MTV Classic has posted a tour of Eddie Van Halen's 5150 Studio that the guitarist gave Chris Connelly in 1998. In the seven-minute clip, Van Halen shares some interesting stories about the studio's construction and the creation of one of Van Halen's biggest hits.

You can watch the clip in the Facebook post below.

The guitarist said he built the studio in 1983 so he could spend more time writing songs after Diver Down was padded with cover songs. But constructing a studio in his home went against local zoning laws, so he told the inspector he was building a racquetball court.

When the inspector noticed the thickness of the walls for soundproofing purposes, he said to Van Halen, "Man, you must really worry about your neighbors." The guitarist responded, "Yeah, you know, I play late at night and I hit the ball really hard."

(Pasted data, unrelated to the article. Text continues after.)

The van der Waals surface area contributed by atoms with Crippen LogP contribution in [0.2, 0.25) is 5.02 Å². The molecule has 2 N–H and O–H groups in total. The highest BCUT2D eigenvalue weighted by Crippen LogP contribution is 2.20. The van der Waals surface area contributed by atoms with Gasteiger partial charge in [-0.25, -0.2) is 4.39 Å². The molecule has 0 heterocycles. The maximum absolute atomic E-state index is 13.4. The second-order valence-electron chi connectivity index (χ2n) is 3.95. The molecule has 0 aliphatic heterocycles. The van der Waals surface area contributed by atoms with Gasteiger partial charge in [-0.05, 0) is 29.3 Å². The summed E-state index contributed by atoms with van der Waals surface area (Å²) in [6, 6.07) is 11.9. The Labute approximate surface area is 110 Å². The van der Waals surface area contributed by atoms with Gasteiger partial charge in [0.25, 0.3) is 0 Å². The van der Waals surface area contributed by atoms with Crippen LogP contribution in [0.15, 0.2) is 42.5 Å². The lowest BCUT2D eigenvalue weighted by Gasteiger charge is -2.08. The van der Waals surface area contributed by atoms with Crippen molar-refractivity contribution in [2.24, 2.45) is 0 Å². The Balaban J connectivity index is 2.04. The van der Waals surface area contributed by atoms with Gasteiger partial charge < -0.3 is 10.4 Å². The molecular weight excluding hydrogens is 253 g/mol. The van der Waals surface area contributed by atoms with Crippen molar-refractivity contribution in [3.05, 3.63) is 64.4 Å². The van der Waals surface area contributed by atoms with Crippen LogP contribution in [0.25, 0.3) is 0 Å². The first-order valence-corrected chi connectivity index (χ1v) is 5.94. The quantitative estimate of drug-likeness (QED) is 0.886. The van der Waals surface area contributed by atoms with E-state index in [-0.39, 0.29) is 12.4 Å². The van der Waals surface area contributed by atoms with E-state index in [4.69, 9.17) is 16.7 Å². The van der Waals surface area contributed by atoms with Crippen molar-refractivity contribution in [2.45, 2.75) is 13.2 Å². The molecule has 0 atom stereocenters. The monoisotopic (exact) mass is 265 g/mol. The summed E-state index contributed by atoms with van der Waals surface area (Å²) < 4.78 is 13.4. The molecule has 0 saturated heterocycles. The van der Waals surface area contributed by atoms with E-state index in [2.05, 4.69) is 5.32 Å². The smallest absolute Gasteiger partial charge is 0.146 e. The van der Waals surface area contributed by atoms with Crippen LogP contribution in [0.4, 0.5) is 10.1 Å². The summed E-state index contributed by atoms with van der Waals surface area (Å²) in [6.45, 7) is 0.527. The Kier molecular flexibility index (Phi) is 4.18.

Van Halen also showed Connelly a wall of shelves filled with tapes of everything he had recorded in the studio. He and longtime engineer Donn Landee sorted through all the boxes, creating a numbering system and entering the details into a RadioShack computer so he'd know what was on each tape.

But at some point, as he put it, "the computer took a dump on us." Attempts to restore the hard drive proved unsuccessful, and Van Halen was unwilling to hire somebody to go through it again because "the only person that can do that is me, because nobody knows what I like."

Even though he lost the ability to call up the information on the tapes with just a few keystrokes, the mishap resulted in a moment on inspiration. One day, he climbed up the ladder and pulled out a tape from 1983, before he had even written "Jump," and wound up fashioning the discovered music into the 1992 Van Halen hit "Right Now."

Van Halen also shows Connelly his original Frankenstrat guitar and how it got its distinctive tone, and relays a funny story about teaching his son Wolfgang about improvising and how it got him into trouble at school.


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